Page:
Intraoperative ketorolac in high-risk breast cancer patients: A prospective, randomized, placebo-controlled clinical trial

Patrice Forget* (Corresponding Author), Gauthier Bouche, Francois P. Duhoux, Pierre G. Coulie, Jan Decloedt, Alain Dekleermaker, Jean-Edouard Guillaume, Marc Ledent, Jean-Pascal Machiels, Véronique Mustin, Walter Swinnen, Aline van Maanen, Lionel Vander Essen, Jean-Christophe Verougstraete, Marc De Kock, Martine Berliere

*Corresponding author for this work

Research output: Contribution to journalArticlepeer-review

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Ketorolac has been associated with a lower risk of recurrence in retrospective studies, especially in patients with positive inflammatory markers. It is still unknown whether a single dose of pre-incisional ketorolac can prolong recurrence-free survival.

The KBC trial is a multicenter, placebo-controlled, randomized phase III trial in high-risk breast cancer patients powered for 33% reduction in recurrence rate (from 60 to 40%). Patients received one dose of ketorolac tromethamine or a placebo before surgery. Eligible patients were breast cancer patients, planned for curative surgery, and with a Neutrophil-to-Lymphocyte Ratio≥4, node-positive disease or a triple-negative phenotype. The primary endpoint was Disease-Free Survival (DFS) at two years. Secondary endpoints included safety, pain assessment and overall survival.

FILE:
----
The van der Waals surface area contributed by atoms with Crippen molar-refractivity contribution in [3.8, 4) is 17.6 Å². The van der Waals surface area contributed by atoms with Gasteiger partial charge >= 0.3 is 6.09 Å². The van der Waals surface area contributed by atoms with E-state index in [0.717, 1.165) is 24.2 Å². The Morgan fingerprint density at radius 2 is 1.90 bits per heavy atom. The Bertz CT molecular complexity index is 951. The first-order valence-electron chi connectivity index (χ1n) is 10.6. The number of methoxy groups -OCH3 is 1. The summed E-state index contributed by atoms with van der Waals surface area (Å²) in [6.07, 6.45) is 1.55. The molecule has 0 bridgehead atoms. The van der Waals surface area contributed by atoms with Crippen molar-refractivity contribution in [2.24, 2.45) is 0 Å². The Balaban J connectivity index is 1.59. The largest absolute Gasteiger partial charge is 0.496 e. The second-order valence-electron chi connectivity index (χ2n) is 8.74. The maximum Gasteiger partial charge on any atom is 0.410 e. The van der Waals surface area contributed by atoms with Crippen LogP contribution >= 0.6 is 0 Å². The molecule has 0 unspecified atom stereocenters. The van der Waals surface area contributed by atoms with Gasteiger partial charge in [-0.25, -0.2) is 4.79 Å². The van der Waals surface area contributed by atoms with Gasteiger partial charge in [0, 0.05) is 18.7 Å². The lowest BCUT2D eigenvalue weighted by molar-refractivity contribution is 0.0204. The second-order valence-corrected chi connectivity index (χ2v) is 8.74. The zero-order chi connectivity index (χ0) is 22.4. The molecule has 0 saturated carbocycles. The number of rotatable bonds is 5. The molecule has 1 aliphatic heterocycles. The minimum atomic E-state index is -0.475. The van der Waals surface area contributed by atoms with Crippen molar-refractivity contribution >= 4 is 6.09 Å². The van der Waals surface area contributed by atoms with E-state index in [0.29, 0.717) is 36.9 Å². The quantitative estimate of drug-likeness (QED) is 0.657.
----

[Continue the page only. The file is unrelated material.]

Between February 2013 and July 2015, 203 patients were assigned to ketorolac (n = 96) or placebo (n = 107). Baseline characteristics were similar between arms. Patients had a mean age of 55.7 (SD14) years.

At two years, 83.1% of the patients were alive and disease free in the ketorolac vs. 89.7% in the placebo arm (HR: 1.23; 95%CI: 0.65–2.31) and, respectively, 96.8% vs. 98.1% were alive (HR: 1.09; 95%CI: 0.34–3.51).

A single administration of 30 mg of ketorolac tromethamine before surgery does not increase disease-free survival in high risk breast cancer patients. Overall survival difference between ketorolac tromethamine group and placebo group was not statistically significant. The study was however underpowered because of lower recurrence rates than initially anticipated. No safety concerns were observed.
Original languageEnglish
Article number0225748
Number of pages13
JournalPloS ONE
Issue number12
Early online date4 Dec 2019
Publication statusPublished - 4 Dec 2019

Bibliographical note

Funding: This work is financed by grants received by PF, in the name of his institution: the Anticancer Fund (no grant number) (; the Belgian Society of Anaesthesia and Resuscitation (no grant number) (; the Fondation Saint-Luc (no grant number) (; the Commission du Patrimoine of the Université catholique de Louvain, St-Luc Hospital (exceptional grant, no number) ( None of the funders had any role in the study design, data collection and analysis, decision to publish or preparation of the manuscript except the scientific advise of GB, scientific director of the Anticancer Fund.


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